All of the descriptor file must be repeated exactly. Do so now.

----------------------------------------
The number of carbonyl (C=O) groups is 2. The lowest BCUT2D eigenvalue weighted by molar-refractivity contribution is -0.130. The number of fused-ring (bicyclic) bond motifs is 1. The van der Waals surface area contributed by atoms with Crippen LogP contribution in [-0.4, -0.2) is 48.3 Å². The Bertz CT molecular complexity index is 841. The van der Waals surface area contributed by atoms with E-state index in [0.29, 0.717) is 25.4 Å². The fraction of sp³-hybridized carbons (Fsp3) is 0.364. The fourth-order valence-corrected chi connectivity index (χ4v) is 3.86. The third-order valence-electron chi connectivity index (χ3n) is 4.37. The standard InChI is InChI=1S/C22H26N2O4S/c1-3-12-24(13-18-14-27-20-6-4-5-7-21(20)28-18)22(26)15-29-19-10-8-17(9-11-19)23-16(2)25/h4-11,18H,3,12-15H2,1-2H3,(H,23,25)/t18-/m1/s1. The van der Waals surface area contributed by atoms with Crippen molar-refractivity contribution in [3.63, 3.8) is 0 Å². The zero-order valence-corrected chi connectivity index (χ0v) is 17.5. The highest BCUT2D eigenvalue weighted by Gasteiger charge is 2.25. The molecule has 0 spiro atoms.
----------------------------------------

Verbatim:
The number of carbonyl (C=O) groups is 2. The lowest BCUT2D eigenvalue weighted by molar-refractivity contribution is -0.130. The number of fused-ring (bicyclic) bond motifs is 1. The van der Waals surface area contributed by atoms with Crippen LogP contribution in [-0.4, -0.2) is 48.3 Å². The Bertz CT molecular complexity index is 841. The van der Waals surface area contributed by atoms with E-state index in [0.29, 0.717) is 25.4 Å². The fraction of sp³-hybridized carbons (Fsp3) is 0.364. The fourth-order valence-corrected chi connectivity index (χ4v) is 3.86. The third-order valence-electron chi connectivity index (χ3n) is 4.37. The standard InChI is InChI=1S/C22H26N2O4S/c1-3-12-24(13-18-14-27-20-6-4-5-7-21(20)28-18)22(26)15-29-19-10-8-17(9-11-19)23-16(2)25/h4-11,18H,3,12-15H2,1-2H3,(H,23,25)/t18-/m1/s1. The van der Waals surface area contributed by atoms with Crippen molar-refractivity contribution in [3.63, 3.8) is 0 Å². The zero-order valence-corrected chi connectivity index (χ0v) is 17.5. The highest BCUT2D eigenvalue weighted by Gasteiger charge is 2.25. The molecule has 0 spiro atoms.